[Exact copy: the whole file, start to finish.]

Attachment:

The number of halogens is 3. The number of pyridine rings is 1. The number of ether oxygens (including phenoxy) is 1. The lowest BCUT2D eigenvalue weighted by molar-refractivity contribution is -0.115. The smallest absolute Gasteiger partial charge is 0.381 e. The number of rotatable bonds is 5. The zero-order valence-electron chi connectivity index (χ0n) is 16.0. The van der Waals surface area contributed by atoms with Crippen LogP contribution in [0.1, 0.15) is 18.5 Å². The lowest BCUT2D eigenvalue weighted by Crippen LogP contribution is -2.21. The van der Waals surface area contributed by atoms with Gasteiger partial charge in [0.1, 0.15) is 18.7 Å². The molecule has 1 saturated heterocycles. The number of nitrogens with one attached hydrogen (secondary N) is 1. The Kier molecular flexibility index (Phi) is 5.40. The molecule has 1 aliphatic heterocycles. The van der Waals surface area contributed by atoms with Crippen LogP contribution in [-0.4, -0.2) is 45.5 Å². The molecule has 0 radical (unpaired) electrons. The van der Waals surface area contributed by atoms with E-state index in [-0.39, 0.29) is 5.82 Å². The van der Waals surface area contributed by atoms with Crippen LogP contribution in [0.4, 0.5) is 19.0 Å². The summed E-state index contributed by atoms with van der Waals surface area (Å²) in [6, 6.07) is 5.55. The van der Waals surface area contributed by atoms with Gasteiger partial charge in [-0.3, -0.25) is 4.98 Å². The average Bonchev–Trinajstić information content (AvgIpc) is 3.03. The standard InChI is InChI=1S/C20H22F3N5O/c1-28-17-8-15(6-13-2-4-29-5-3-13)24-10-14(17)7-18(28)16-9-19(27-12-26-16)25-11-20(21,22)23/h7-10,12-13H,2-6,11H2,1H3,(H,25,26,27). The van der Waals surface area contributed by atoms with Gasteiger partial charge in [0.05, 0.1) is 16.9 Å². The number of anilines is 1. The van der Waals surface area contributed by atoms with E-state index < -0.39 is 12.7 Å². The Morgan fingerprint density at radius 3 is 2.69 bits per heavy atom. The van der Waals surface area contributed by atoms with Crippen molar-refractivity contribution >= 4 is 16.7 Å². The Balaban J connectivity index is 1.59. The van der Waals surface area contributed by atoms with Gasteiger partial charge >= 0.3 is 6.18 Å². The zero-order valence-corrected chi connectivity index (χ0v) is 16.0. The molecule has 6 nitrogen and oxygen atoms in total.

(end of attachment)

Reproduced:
The number of halogens is 3. The number of pyridine rings is 1. The number of ether oxygens (including phenoxy) is 1. The lowest BCUT2D eigenvalue weighted by molar-refractivity contribution is -0.115. The smallest absolute Gasteiger partial charge is 0.381 e. The number of rotatable bonds is 5. The zero-order valence-electron chi connectivity index (χ0n) is 16.0. The van der Waals surface area contributed by atoms with Crippen LogP contribution in [0.1, 0.15) is 18.5 Å². The lowest BCUT2D eigenvalue weighted by Crippen LogP contribution is -2.21. The van der Waals surface area contributed by atoms with Gasteiger partial charge in [0.1, 0.15) is 18.7 Å². The molecule has 1 saturated heterocycles. The number of nitrogens with one attached hydrogen (secondary N) is 1. The Kier molecular flexibility index (Phi) is 5.40. The molecule has 1 aliphatic heterocycles. The van der Waals surface area contributed by atoms with Crippen LogP contribution in [-0.4, -0.2) is 45.5 Å². The molecule has 0 radical (unpaired) electrons. The van der Waals surface area contributed by atoms with E-state index in [-0.39, 0.29) is 5.82 Å². The van der Waals surface area contributed by atoms with Crippen LogP contribution in [0.4, 0.5) is 19.0 Å². The summed E-state index contributed by atoms with van der Waals surface area (Å²) in [6, 6.07) is 5.55. The van der Waals surface area contributed by atoms with Gasteiger partial charge in [-0.3, -0.25) is 4.98 Å². The average Bonchev–Trinajstić information content (AvgIpc) is 3.03. The standard InChI is InChI=1S/C20H22F3N5O/c1-28-17-8-15(6-13-2-4-29-5-3-13)24-10-14(17)7-18(28)16-9-19(27-12-26-16)25-11-20(21,22)23/h7-10,12-13H,2-6,11H2,1H3,(H,25,26,27). The van der Waals surface area contributed by atoms with Gasteiger partial charge in [0.05, 0.1) is 16.9 Å². The number of anilines is 1. The van der Waals surface area contributed by atoms with E-state index < -0.39 is 12.7 Å². The Morgan fingerprint density at radius 3 is 2.69 bits per heavy atom. The van der Waals surface area contributed by atoms with Crippen molar-refractivity contribution >= 4 is 16.7 Å². The Balaban J connectivity index is 1.59. The van der Waals surface area contributed by atoms with Gasteiger partial charge >= 0.3 is 6.18 Å². The zero-order valence-corrected chi connectivity index (χ0v) is 16.0. The molecule has 6 nitrogen and oxygen atoms in total.